Curry put up points in those last two games against Portland, but like the Houston series, the Warriors would have easily moved past the second round without him. Then he struggled – solely by his own very high standards – as his team went down three games to one in the Conference Finals to Oklahoma City before leading his team back with three 30+ point games in a row shooting over 47 percent from three-point range for the huge comeback series win.

Now in the NBA Finals the regular season M.V.P. is only shooting 40 percent from three and averaging just 16 points per game. It seems obvious his usual mobility and extraordinarily deep range isn’t quite there. Maybe he should have taken that extra week or two off to rest his knee longer, but now just over six weeks since his injury we’ll never know if it would have made that big of a difference.

Curry has even been taking shots from the media. After Game Three, SI’s Ben Golliver wrote,

Curry, meanwhile, wasn’t at the heart of anything except the blooper reel. The same bugaboos that plagued him in Games 3 and 4 in Oklahoma City—incredibly careless turnovers, rushed shots—came roaring back in Cleveland.

Curry didn’t even try to defend what happened on the court.

“It was all me,” Curry said afterward, owning up to his poor play. “They were playing aggressive defense and they came out with a big punch. I didn’t do anything about it or play my game, and for me to do what I need to do to help my team, I have to play a hundred times better than that.”

Hopefully Curry can play better, but there are no guarantees about how much more he has to give. We do know Curry has already canceled plans to play for Team USA at the Olympics. The following statement was released by Curry after Game Two of the NBA Finals:

“After a great deal of internal thought and several discussions with my family, the Warriors and my representatives, I’ve elected to withdraw my name from the list of eligible players on Team USA’s preliminary roster for the 2016 Summer Games in Brazil. I recently informed Jerry Colangelo of this decision.”

“My previous experiences with USA Basketball have been incredibly rewarding, educational and enjoyable, which made this an extremely difficult decision for me and my family. However, due to several factors – including recent ankle and knee injuries – I believe this is the best decision for me at this stage of my career. It’s an incredible honor to represent your country and wear ‘USA’ on your chest, but my primary basketball-related objective this summer needs to focus on my body and getting ready for the 2016-17 NBA season.”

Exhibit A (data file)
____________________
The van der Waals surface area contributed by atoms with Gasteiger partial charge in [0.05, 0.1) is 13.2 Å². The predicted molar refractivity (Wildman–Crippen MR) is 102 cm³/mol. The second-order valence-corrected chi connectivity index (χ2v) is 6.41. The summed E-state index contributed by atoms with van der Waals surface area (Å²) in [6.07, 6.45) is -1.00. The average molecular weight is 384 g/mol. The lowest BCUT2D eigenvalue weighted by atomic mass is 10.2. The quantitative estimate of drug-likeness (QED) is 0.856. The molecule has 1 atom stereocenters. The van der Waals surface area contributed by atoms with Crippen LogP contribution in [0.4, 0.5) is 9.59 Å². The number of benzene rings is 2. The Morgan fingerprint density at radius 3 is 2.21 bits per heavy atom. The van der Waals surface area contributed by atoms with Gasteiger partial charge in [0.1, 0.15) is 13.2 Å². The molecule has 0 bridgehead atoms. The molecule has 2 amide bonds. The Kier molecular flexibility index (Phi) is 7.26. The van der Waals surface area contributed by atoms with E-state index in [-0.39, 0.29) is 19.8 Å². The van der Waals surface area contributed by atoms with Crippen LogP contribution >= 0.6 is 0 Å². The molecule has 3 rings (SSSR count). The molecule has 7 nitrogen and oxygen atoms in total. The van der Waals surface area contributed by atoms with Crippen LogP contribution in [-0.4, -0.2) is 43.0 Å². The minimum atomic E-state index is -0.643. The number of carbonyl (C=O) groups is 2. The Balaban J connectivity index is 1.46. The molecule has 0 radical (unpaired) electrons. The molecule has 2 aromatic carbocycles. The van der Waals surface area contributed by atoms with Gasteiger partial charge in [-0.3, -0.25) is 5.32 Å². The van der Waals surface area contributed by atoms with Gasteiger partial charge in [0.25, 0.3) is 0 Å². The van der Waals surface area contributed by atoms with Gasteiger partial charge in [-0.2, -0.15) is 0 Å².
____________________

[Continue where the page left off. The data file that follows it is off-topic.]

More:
If there was any doubt that Curry has been playing through pain before, announcing plans to not play in the Olympics this early should have removed any doubt. Virtually no young athlete willingly misses out on a chance to win a Gold Medal for their Country. Skip the obvious financial benefits from the increased endorsements, the personal pride of being recognized as one of the best in the world while representing your nation is almost overwhelming.

No one should be expecting Curry to complain. His team is deep enough to compete against the best with or without him and it’s not like he hasn’t been contributing. The competition, the defense, the games are supposed to be tougher in the NBA Finals and playing on a leg at less than 100 percent should be expected to impact on things like shooting and mobility. Getting roasted in the media and social media for not scoring 30 points per game when your team is up two games to one in the Finals does seem a bit much though.

 

 

Stephen_Brotherston_insideStephen Brotherston covers the Toronto Raptors and visiting NBA teams at the Air Canada Centre and is a member of the Professional Basketball Writers Association.

 

 

 


 

NBA Golden State Warriors Andrew Bogut

Dubs Prepare A Block Party For The Cavaliers In Game 2

Welcome to your block party Cleveland. If the Cavaliers thought things couldn’t get any worse in Golden State after Game One they were sadly mistaken. Andrew Bogut set the tone with 4 blocked shots in a 4.3 minute span during the opening quarter of Game Two as the Warriors turned the Cavs aside 9 times and held them to 35.4 percent shooting from the field in the 110-77 laugher.

Cleveland kept the game close for the first 16 minutes, but after that everything started going Golden State’s way. To no one’s surprise both Stephen Curry and Klay Thompson found their shooting touch after an off night in Game One, both shooting 4-8 from three-point land in a contest no one from the NBA winningest team ever had to play big minutes in. The overmatched Cavs had given up by the end of the third quarter.

It was the kind of game you might expect when a 73-win team faces a 57-win squad on home turf. Everyone the Warriors put on the court was effective and even the deep bench saw minutes in this one. The home team shot 54.3 percent from the field, 45.5 percent from three and outrebounded their opponent by 12.

Somehow, for the second game in a row, the Warriors managed to keep the Cavs from shooting their usual 30+ three-point attempts or connecting on the ones they did throw up. In two games now, the Cavs are firing 10 fewer three-pointers per game than they did in the first three playoff series and instead of nailing over 40 percent, it’s been a discouraging 27.3 percent clip. If Cleveland can’t find a way to hoist more threes and hit them at a reasonable rate, this series won’t be coming back to Oracle after Game Four.